At home, Putin has been more circumspect, warning Russians against launching reprisals against all Chechens. Kiril Mazurin, a Moscow police spokesman, denied that police have sought out Chechens. He said they were looking for accomplices of the hostage-takers, as well as everyday criminals.

''It is the media that is putting the accent on Chechens,'' Mazurin said.

But Yakha Elmurzayeva, an aide to Aslanbek Aslakhanov, Chechnya's representative to the Russian Parliament, said she has received 10 times the usual number of complaints about police harassment and unlawful detention of ethnic Chechens.

Adding to the troubles of Chechens in Moscow, authorities have stopped issuing them residence permits, which the city requires. This has made them even more vulnerable to random document checks by police.

Magomed Khayauri, a senior official in Chechnya's loyalist administration, said police had told him that they had orders to ''expel Chechens from the city in any way possible.''

Khayauri works in Chechnya's war-devastated capital, Grozny, but for safety reasons he lives with his family in the neighboring region of Ingushetia. He was in Moscow to find out about his son and nephew, who were detained on charges of possessing heroin the day after the hostage crisis ended.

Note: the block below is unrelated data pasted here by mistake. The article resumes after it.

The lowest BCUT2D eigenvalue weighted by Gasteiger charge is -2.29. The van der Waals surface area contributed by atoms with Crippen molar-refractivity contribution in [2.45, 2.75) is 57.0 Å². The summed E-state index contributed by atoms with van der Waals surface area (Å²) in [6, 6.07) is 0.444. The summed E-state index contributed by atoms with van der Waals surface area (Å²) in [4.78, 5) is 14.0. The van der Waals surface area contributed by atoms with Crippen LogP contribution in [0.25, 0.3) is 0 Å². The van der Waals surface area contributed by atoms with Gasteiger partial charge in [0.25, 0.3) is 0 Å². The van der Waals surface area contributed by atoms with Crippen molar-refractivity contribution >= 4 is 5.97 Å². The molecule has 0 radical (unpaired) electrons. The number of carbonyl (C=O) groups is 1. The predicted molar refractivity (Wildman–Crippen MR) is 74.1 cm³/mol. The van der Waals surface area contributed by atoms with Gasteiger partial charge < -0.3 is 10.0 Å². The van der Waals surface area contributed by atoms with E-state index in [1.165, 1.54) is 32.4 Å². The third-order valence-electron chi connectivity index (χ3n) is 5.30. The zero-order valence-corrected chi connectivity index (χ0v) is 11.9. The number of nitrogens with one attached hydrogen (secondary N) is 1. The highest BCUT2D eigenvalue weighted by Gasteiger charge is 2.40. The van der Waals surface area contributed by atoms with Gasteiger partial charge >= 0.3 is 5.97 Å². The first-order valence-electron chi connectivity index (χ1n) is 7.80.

Khayauri said the police had planted the drugs on his son, Akhmed, 20, a distinguished student who had transferred to a Moscow university from the Caucasus to get a better education, and on his nephew, Khussein, 24, who had come to help Akhmed get settled in Moscow.

''These boys have never smelled cigarette smoke, much less drugs,'' Khayauri said of the young men, who are in a pretrial prison. ''Now I don't know what to do.''

Other Chechens who have been detained say that officers have given them a choice: Leave Moscow or face charges.

Zelimkhan Nosayev, 36, who has worked as a driver in Moscow since a mortar shell destroyed his apartment in Grozny in 1999, said he cooperated when police came to his house on Oct. 30 and asked him to come to the precinct briefly to be fingerprinted. But he said that when they reached the precinct, one of the officers produced a small bag of white powder and said, ''This is heroin, and it is yours.''

When he protested, Nosayev said, the officers showed him a gas-powered pistol and then a car radio, which they said had been stolen. They offered him a choice of which illegal item to claim. Finally, he said, they brought a pin from a hand grenade, wiped it free of fingerprints, and put it in his coat pocket.

''They told me, `If you don't sign these documents admitting that this pin was yours, we'll search your apartment and find the second half of this grenade,''' said Nosayev, who spent two days in jail and is awaiting trial on an illegal weapons charge.

''We are afraid to open the door to anyone anymore,'' said Nosayev's mother, Ramzat. ''We are miserable. Where am I supposed to look for justice?''

This story ran on page A6 of the Boston Globe on 11/17/2002.

© Copyright 2002 Globe Newspaper Company.

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Originally posted by dnice35

They could thank those terrorist for this......

True, but that still does not give the Russians the right to label ALL Checheans muslims as terrorists. Just think, the US is detaining muslims for assumed "terrorist ties" here so the US is no exception.